The customer relationship is a key issue for any business, but the customer relationship levers and touchpoints differ from one industry to the next. This is particularly true of e-commerce, as discussed below.
Let us begin by taking a look at the results of a recent Viavoo study, involving 22 retailers. It provides valuable information about what online customers think about the customer relationship in e-commerce. Below are the key points:
- 65% of people have a positive opinion of customer relations in e-commerce.
- 85% of users look for problem-solving in customer relations, well above friendliness or quality of listening (15%).
- 92% of people report a positive experience with regards to the quality of listening and friendliness, but 51% report a negative experience with regards to the handling of their enquiries.
The results of this study are very important, and not as positive as you might expect. They highlight the fact that more than half of online customers are not satisfied by the way their enquiries are handled – despite this being their primary expectation.
Below are the 3 main challenges to tackle, in order to offer a quality customer relationship on your e-commerce site.
#1 – Adopting a cross-channel e-commerce customer relationship
In the e-commerce industry, more than in any other, a multichannel approach is essential. You must offer several customer relationship tools and channels on your website. Here are the main ones:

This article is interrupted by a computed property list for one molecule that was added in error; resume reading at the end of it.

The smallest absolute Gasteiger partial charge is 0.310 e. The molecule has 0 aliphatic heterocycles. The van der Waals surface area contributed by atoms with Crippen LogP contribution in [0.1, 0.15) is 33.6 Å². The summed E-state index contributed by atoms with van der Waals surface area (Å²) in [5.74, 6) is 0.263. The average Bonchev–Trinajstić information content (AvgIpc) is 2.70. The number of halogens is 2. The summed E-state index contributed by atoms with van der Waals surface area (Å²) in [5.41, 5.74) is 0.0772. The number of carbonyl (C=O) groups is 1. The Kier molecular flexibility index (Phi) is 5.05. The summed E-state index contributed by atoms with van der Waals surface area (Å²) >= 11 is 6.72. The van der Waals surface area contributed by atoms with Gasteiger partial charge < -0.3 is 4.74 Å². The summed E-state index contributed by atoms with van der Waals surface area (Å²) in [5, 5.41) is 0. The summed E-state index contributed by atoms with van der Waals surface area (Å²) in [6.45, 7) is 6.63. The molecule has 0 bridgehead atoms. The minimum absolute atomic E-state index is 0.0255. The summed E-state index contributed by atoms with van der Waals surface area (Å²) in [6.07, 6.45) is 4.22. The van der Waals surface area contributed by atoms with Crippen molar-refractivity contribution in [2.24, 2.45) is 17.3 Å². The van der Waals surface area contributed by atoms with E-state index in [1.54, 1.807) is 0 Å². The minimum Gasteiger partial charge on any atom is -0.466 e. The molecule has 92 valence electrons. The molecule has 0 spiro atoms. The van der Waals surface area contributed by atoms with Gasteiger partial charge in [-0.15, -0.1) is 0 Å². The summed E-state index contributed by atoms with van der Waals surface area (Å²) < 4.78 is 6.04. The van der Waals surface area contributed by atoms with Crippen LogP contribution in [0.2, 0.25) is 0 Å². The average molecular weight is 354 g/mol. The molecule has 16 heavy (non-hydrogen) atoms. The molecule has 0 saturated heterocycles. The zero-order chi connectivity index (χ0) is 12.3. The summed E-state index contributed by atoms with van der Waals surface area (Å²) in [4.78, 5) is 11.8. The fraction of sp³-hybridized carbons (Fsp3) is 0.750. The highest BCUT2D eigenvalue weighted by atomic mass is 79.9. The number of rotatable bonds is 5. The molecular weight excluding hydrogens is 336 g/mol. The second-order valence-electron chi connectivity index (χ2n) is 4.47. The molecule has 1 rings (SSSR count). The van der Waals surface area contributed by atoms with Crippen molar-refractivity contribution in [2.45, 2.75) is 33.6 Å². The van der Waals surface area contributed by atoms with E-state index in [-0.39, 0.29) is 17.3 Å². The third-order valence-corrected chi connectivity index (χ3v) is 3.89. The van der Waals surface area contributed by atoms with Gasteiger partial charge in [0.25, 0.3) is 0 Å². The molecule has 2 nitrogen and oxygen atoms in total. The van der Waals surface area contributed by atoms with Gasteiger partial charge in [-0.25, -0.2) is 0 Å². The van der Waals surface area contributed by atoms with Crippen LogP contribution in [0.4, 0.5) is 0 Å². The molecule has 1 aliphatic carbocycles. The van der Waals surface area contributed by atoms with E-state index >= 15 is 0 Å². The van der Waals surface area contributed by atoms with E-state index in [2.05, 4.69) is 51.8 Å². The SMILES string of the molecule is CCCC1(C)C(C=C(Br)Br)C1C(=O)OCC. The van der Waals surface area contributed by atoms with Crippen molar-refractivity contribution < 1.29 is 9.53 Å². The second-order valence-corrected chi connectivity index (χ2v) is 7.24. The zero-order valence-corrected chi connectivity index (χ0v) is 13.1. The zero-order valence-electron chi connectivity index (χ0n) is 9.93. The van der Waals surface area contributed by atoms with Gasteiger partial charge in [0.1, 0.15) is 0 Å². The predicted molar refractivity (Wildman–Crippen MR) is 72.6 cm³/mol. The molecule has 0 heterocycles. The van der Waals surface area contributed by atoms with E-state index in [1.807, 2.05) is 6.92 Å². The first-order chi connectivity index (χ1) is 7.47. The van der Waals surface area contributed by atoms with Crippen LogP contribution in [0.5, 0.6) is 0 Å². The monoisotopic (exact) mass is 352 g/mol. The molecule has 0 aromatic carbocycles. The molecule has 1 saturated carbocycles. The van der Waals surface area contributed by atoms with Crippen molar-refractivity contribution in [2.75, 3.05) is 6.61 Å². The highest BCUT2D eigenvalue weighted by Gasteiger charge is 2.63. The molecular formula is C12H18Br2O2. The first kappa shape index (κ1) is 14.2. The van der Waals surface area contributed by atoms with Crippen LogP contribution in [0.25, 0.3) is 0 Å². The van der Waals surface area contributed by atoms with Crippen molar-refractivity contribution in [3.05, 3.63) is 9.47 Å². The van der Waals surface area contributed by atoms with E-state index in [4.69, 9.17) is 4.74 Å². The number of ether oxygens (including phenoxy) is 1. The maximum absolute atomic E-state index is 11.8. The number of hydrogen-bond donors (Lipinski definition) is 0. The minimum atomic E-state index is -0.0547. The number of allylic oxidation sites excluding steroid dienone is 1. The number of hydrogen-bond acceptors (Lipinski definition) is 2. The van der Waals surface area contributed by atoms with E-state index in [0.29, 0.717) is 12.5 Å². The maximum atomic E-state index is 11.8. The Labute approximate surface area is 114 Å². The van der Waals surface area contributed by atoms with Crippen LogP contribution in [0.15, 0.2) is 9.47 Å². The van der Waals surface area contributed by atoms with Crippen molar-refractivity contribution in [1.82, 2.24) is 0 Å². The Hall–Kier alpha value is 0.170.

- Telephone and email: clearly state your telephone number and email address (or contact form) on your website. As well as making it easier for customers to reach you, including your contact details is reassuring. It implies that there are real people, there to listen, “behind” your website.
- Social media, particularly Facebook and Twitter. Social media is now an integral part of our daily lives. A Facebook page and a Twitter account enables your customers to contact you and keeps them informed about your ever-changing business.
- Instant messaging. More and more e-merchants offer livechats on their online store. Livechats enable your customers to immediately contact you while navigating on your store, without having to pick up the phone.
- On-site information. You can answer your customers’ queries without any direct contact by including an FAQ section on your website. Customers appreciate being able to find an answer to their questions without making the effort of writing an email or picking up the phone. This in turn relieves your customer services of all those frequently asked questions, allowing them to focus on more sensitive issues.
- Call back. This enables website visitors to fill in a form asking to be contacted by phone. This technique also allows visitors who have a problem to contact you directly without making a phone-call. Call backs are increasingly being replaced by livechats.
- In-page pop-ups. This pop-up window serves to catch the user’s attention or to address them, according to their navigation.